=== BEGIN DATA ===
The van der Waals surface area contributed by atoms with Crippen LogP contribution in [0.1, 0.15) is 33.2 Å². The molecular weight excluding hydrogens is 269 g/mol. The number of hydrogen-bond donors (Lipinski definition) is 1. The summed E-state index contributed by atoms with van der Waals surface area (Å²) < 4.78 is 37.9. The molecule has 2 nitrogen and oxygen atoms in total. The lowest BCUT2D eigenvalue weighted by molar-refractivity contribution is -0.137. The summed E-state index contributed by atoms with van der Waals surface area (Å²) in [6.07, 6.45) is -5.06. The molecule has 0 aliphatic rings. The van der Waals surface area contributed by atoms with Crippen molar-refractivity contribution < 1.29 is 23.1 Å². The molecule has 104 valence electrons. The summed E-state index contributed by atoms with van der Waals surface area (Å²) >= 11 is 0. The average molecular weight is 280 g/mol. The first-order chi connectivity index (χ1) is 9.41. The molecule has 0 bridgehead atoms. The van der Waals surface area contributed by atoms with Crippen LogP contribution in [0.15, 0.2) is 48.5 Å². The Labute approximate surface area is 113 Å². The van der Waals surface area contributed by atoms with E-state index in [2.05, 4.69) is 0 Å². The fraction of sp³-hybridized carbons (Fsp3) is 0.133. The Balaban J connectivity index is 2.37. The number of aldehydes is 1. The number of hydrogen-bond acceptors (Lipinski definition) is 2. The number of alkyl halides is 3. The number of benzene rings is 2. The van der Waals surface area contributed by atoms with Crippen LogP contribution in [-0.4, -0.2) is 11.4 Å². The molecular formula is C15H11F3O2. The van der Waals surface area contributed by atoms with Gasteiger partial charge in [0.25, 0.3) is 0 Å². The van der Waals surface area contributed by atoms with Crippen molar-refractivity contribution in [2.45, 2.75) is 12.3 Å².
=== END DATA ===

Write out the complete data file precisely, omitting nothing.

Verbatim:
The van der Waals surface area contributed by atoms with Crippen LogP contribution in [0.1, 0.15) is 33.2 Å². The molecular weight excluding hydrogens is 269 g/mol. The number of hydrogen-bond donors (Lipinski definition) is 1. The summed E-state index contributed by atoms with van der Waals surface area (Å²) < 4.78 is 37.9. The molecule has 2 nitrogen and oxygen atoms in total. The lowest BCUT2D eigenvalue weighted by molar-refractivity contribution is -0.137. The summed E-state index contributed by atoms with van der Waals surface area (Å²) in [6.07, 6.45) is -5.06. The molecule has 0 aliphatic rings. The van der Waals surface area contributed by atoms with Crippen molar-refractivity contribution < 1.29 is 23.1 Å². The molecule has 104 valence electrons. The summed E-state index contributed by atoms with van der Waals surface area (Å²) >= 11 is 0. The average molecular weight is 280 g/mol. The first-order chi connectivity index (χ1) is 9.41. The molecule has 0 bridgehead atoms. The van der Waals surface area contributed by atoms with Crippen LogP contribution in [0.15, 0.2) is 48.5 Å². The Labute approximate surface area is 113 Å². The van der Waals surface area contributed by atoms with E-state index in [2.05, 4.69) is 0 Å². The fraction of sp³-hybridized carbons (Fsp3) is 0.133. The Balaban J connectivity index is 2.37. The number of aldehydes is 1. The number of hydrogen-bond acceptors (Lipinski definition) is 2. The number of alkyl halides is 3. The number of benzene rings is 2. The van der Waals surface area contributed by atoms with Crippen LogP contribution in [-0.4, -0.2) is 11.4 Å². The molecular formula is C15H11F3O2. The van der Waals surface area contributed by atoms with Gasteiger partial charge in [0.25, 0.3) is 0 Å². The van der Waals surface area contributed by atoms with Crippen molar-refractivity contribution in [2.45, 2.75) is 12.3 Å².